New York 2017/11, dress by L’Wren Scott

Among my favorite wardrobe pieces I count two midi length dresses and a high-waisted midi length skirt by L’Wren Scott. They are quite fitted and very becoming to my tall and slim silhouette. Not given to following society news, the vicissitudes of famous people and fashion blogs (as opposed to buying expensive clothing, which I stock in enormous amounts), I had no idea that L’Wren Scott is a name an actual person went by (as was unveiled in the Mail Online report, she substituted L’Wren for her given name Luann). She was a former fashion model and the girlfriend of Mick Jagger, who (Mick) was in Aussie, about to rock it, at the time of her death. Scott died in suicide, a thing (suicide) I’ve been naturally, rationally and consistently relating to since my adolescence. She had strangled herself with a scarf tied to a doorknob. I cannot quite picture that MO (even if I have pictured, and carried out trial runs on, so many others). According to the Mail Online it was “revealed” [and I think the article said: on Facebook, which I avoid as I would the plague] that she was embarrassed about her failing business and owed more than $ 6 million to creditors.” $ 6 million isn’t a lot, one is tempted to think, not in L’Wren Scott’s business, not with her talent and the label’s reputation and its prospects in the luxury market. But from my own experience I know that there is a lot more depth and complexity to financial troubles, and the emotions they rouse, than meets the eye. And the trouble appeared to be more than just financial in nature. It was reported that Scott had “harmed herself” not long before and that she had had a history of depression.  

I experienced a feeling of guilt, which I could not, cannot, explain, and I immediately ordered a L’Wren Scott sleeveless purple silk-satin dress that sold on Net-A-Porter, the last one they had in an It 40 (a US 4), for just over $2,500. It’s in the picture that goes with this post. Oughtn’t I have expressed, however, somehow, perhaps even signed up to some form of the so-called social media to express, my intense admiration for L’Wren Scott’s couture, and, while at it, pointed out that Victoria Beckham’s body-consciously cut dresses (I proudly own two) owe every inch avoided in the waist and through the hips to her? Could I have made a difference?

Later that same day (March 18, 2014) I called my favorite salesperson at my favorite Dolce & Gabbana store and told him how upset I was and that I had paid tribute to L’Wren Scott by purchasing a $2,500 dress carrying her label. He commisserated over her death but thought it apposite to add that he wasn’t particularly partial to L’Wren Scott’s line of clothing.  

Well, fashion is a tough business, and, being part of it, in the competitor’s ranks, one has got to stand one’s ground, even if one’s part is that of a shop assistant.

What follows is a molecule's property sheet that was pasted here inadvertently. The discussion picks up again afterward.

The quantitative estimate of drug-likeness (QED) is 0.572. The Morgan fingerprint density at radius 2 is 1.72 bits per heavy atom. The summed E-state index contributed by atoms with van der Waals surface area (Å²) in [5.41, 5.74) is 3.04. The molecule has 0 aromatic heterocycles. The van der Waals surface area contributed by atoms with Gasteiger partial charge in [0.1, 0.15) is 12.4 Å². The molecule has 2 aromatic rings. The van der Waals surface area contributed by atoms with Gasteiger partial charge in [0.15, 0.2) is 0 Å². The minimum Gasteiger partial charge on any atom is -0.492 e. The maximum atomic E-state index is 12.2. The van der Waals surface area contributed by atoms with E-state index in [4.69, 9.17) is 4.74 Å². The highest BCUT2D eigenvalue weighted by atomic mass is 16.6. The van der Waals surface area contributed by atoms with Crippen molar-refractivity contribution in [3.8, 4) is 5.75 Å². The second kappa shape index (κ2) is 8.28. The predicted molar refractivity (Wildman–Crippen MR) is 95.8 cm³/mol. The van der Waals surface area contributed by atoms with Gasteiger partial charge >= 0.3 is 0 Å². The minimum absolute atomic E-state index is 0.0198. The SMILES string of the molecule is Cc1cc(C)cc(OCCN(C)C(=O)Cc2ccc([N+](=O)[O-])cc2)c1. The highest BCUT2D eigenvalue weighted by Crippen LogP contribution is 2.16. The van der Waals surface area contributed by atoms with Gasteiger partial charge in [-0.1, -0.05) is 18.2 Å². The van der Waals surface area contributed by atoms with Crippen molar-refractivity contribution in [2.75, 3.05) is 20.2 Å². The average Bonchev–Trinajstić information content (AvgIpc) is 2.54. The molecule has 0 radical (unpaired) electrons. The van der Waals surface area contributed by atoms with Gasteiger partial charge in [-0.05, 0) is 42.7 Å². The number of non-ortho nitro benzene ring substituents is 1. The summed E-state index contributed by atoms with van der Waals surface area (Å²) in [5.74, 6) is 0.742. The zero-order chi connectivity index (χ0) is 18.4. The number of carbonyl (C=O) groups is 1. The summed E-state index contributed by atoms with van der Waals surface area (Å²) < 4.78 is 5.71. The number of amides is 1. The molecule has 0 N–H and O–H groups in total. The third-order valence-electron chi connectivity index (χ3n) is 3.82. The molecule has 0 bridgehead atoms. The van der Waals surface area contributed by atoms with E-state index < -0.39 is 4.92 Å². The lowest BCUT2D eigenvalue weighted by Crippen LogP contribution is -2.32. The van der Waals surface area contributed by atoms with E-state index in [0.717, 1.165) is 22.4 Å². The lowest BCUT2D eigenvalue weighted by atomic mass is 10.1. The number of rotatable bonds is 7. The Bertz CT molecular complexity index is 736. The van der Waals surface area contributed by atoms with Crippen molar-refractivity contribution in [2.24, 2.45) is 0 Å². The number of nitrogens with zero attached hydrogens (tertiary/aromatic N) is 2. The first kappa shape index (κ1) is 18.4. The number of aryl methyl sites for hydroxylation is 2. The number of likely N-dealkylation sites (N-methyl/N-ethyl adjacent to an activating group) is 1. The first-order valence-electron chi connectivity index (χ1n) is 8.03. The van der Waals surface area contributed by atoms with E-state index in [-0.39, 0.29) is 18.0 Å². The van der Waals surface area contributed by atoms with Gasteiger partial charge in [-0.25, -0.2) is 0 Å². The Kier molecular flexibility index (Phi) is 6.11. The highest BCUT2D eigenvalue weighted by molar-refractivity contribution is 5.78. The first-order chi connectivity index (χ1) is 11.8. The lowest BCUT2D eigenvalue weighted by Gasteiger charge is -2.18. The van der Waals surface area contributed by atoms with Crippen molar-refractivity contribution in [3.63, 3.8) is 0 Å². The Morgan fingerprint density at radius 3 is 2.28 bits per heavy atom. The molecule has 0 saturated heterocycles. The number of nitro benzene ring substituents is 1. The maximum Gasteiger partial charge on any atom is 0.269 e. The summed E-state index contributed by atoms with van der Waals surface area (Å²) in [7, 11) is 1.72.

My Neighbor Friend

The woman living next-door is a friend. Our apartment building is a new build. It has apartments in various sizes. We both bought a two-storey apartment of the largest type. My apartment is bigger than hers. It has an extra room. But category-wise we are, well, in the same category, if on either end. Socially we’re in different stratospheres. She has a mini-Tesla, I drive Tesla. She has two children, boys, about 12 and 15 years old. I think I have two, a son and a daughter (mater certa est, but even a mother can’t be certain about numbers; not regardless of circumstance). Mine have moved out. They’ve finished school, they went to college. They have their own lives now. My friend is divorced. I’m a widow. I’m in love with my husband, as much as I was ten years ago, when he died. We would never have divorced. Given time we would have felt always to be owing that to ourselves and our children. I found out that my friend has a penchant for spiritualism. One day, when we came out of our apartments at the same moment, she told me that she was on her way to a necromancer class. She said it with an undertone of self-derision. Even if our acquaintance goes back just a few months and interaction has been intermittent since then, her instinct told her that I have no sympathy for that kind of nonsense. Sharing this information with me was unsolicited. But I was glad she had. During our brief encounters, and in online meetings of the Owners Association, my friend had struck me as a strong and independent character, a bold and decisive person, a leader; all of which I’m not. I felt awed by my friend. This information restored the balance. So I reacted forgivingly, saying something that included reference to adventure and inquisitiveness, and that I hoped she would enjoy class.